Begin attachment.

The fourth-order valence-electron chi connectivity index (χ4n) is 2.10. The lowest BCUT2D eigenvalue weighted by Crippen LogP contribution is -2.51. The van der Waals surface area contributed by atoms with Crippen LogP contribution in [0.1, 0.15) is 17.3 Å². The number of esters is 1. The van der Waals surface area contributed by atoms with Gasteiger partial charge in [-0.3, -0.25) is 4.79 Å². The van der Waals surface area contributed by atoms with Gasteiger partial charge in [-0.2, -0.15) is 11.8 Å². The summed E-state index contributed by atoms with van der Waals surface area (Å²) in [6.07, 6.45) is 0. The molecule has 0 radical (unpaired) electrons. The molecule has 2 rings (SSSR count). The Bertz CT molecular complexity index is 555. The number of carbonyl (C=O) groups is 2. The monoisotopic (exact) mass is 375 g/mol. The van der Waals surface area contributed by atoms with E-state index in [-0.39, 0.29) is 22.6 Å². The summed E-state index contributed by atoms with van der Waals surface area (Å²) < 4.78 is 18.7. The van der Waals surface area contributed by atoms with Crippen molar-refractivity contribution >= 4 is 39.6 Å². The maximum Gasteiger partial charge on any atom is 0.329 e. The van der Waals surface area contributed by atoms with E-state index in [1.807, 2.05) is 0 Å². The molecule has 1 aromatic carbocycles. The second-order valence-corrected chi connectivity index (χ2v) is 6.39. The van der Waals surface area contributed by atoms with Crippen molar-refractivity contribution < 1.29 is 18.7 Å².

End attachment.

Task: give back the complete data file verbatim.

The fourth-order valence-electron chi connectivity index (χ4n) is 2.10. The lowest BCUT2D eigenvalue weighted by Crippen LogP contribution is -2.51. The van der Waals surface area contributed by atoms with Crippen LogP contribution in [0.1, 0.15) is 17.3 Å². The number of esters is 1. The van der Waals surface area contributed by atoms with Gasteiger partial charge in [-0.3, -0.25) is 4.79 Å². The van der Waals surface area contributed by atoms with Gasteiger partial charge in [-0.2, -0.15) is 11.8 Å². The summed E-state index contributed by atoms with van der Waals surface area (Å²) in [6.07, 6.45) is 0. The molecule has 0 radical (unpaired) electrons. The molecule has 2 rings (SSSR count). The Bertz CT molecular complexity index is 555. The number of carbonyl (C=O) groups is 2. The monoisotopic (exact) mass is 375 g/mol. The van der Waals surface area contributed by atoms with E-state index in [-0.39, 0.29) is 22.6 Å². The summed E-state index contributed by atoms with van der Waals surface area (Å²) < 4.78 is 18.7. The van der Waals surface area contributed by atoms with Crippen molar-refractivity contribution >= 4 is 39.6 Å². The maximum Gasteiger partial charge on any atom is 0.329 e. The van der Waals surface area contributed by atoms with E-state index in [1.807, 2.05) is 0 Å². The molecule has 1 aromatic carbocycles. The second-order valence-corrected chi connectivity index (χ2v) is 6.39. The van der Waals surface area contributed by atoms with Crippen molar-refractivity contribution < 1.29 is 18.7 Å².